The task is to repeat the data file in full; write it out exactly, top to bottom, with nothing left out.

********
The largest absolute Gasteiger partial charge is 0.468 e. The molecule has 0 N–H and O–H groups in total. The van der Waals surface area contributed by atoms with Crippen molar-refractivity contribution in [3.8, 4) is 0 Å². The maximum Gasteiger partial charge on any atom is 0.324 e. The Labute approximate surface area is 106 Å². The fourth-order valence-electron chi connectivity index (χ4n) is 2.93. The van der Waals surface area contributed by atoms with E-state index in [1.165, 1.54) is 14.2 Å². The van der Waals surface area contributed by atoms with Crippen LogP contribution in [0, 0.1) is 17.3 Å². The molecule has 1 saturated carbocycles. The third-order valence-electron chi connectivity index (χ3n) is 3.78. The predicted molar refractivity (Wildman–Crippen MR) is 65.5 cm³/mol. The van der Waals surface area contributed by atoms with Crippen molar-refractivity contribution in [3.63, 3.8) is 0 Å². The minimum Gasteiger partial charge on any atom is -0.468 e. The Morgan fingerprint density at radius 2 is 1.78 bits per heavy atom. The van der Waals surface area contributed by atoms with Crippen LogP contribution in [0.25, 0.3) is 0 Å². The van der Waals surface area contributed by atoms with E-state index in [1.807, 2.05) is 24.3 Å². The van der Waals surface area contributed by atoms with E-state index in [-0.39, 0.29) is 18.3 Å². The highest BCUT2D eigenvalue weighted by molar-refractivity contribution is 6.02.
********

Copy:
The largest absolute Gasteiger partial charge is 0.468 e. The molecule has 0 N–H and O–H groups in total. The van der Waals surface area contributed by atoms with Crippen molar-refractivity contribution in [3.8, 4) is 0 Å². The maximum Gasteiger partial charge on any atom is 0.324 e. The Labute approximate surface area is 106 Å². The fourth-order valence-electron chi connectivity index (χ4n) is 2.93. The van der Waals surface area contributed by atoms with E-state index in [1.165, 1.54) is 14.2 Å². The van der Waals surface area contributed by atoms with Crippen LogP contribution in [0, 0.1) is 17.3 Å². The molecule has 1 saturated carbocycles. The third-order valence-electron chi connectivity index (χ3n) is 3.78. The predicted molar refractivity (Wildman–Crippen MR) is 65.5 cm³/mol. The van der Waals surface area contributed by atoms with Crippen molar-refractivity contribution in [3.63, 3.8) is 0 Å². The minimum Gasteiger partial charge on any atom is -0.468 e. The Morgan fingerprint density at radius 2 is 1.78 bits per heavy atom. The van der Waals surface area contributed by atoms with Crippen LogP contribution in [0.25, 0.3) is 0 Å². The van der Waals surface area contributed by atoms with E-state index in [1.807, 2.05) is 24.3 Å². The van der Waals surface area contributed by atoms with E-state index in [-0.39, 0.29) is 18.3 Å². The highest BCUT2D eigenvalue weighted by molar-refractivity contribution is 6.02.